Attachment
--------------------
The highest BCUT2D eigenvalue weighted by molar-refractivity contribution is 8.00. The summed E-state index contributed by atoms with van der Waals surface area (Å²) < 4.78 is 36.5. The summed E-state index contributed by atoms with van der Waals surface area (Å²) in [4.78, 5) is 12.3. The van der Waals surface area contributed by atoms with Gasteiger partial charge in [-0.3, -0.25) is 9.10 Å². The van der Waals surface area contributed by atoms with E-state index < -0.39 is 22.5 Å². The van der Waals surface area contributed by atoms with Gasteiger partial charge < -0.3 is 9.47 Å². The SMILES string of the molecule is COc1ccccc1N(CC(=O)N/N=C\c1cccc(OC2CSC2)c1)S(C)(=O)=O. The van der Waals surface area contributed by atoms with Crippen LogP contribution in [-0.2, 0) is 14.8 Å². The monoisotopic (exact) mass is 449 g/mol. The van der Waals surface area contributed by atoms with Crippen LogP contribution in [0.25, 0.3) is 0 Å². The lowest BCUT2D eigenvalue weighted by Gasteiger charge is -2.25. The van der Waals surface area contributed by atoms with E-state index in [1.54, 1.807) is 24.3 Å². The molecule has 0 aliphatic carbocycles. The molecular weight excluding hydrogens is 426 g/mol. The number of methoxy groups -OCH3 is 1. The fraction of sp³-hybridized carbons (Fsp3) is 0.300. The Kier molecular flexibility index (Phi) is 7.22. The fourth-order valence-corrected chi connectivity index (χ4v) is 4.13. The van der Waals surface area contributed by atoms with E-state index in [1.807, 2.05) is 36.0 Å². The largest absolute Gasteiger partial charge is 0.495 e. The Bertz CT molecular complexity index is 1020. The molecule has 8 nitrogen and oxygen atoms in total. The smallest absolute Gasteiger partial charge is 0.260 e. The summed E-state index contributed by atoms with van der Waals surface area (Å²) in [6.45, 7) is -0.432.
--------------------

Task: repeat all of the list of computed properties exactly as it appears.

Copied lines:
The highest BCUT2D eigenvalue weighted by molar-refractivity contribution is 8.00. The summed E-state index contributed by atoms with van der Waals surface area (Å²) < 4.78 is 36.5. The summed E-state index contributed by atoms with van der Waals surface area (Å²) in [4.78, 5) is 12.3. The van der Waals surface area contributed by atoms with Gasteiger partial charge in [-0.3, -0.25) is 9.10 Å². The van der Waals surface area contributed by atoms with E-state index < -0.39 is 22.5 Å². The van der Waals surface area contributed by atoms with Gasteiger partial charge < -0.3 is 9.47 Å². The SMILES string of the molecule is COc1ccccc1N(CC(=O)N/N=C\c1cccc(OC2CSC2)c1)S(C)(=O)=O. The van der Waals surface area contributed by atoms with Crippen LogP contribution in [-0.2, 0) is 14.8 Å². The monoisotopic (exact) mass is 449 g/mol. The van der Waals surface area contributed by atoms with Crippen LogP contribution in [0.25, 0.3) is 0 Å². The lowest BCUT2D eigenvalue weighted by Gasteiger charge is -2.25. The van der Waals surface area contributed by atoms with E-state index in [1.54, 1.807) is 24.3 Å². The molecule has 0 aliphatic carbocycles. The molecular weight excluding hydrogens is 426 g/mol. The number of methoxy groups -OCH3 is 1. The fraction of sp³-hybridized carbons (Fsp3) is 0.300. The Kier molecular flexibility index (Phi) is 7.22. The fourth-order valence-corrected chi connectivity index (χ4v) is 4.13. The van der Waals surface area contributed by atoms with E-state index in [1.807, 2.05) is 36.0 Å². The largest absolute Gasteiger partial charge is 0.495 e. The Bertz CT molecular complexity index is 1020. The molecule has 8 nitrogen and oxygen atoms in total. The smallest absolute Gasteiger partial charge is 0.260 e. The summed E-state index contributed by atoms with van der Waals surface area (Å²) in [6.45, 7) is -0.432.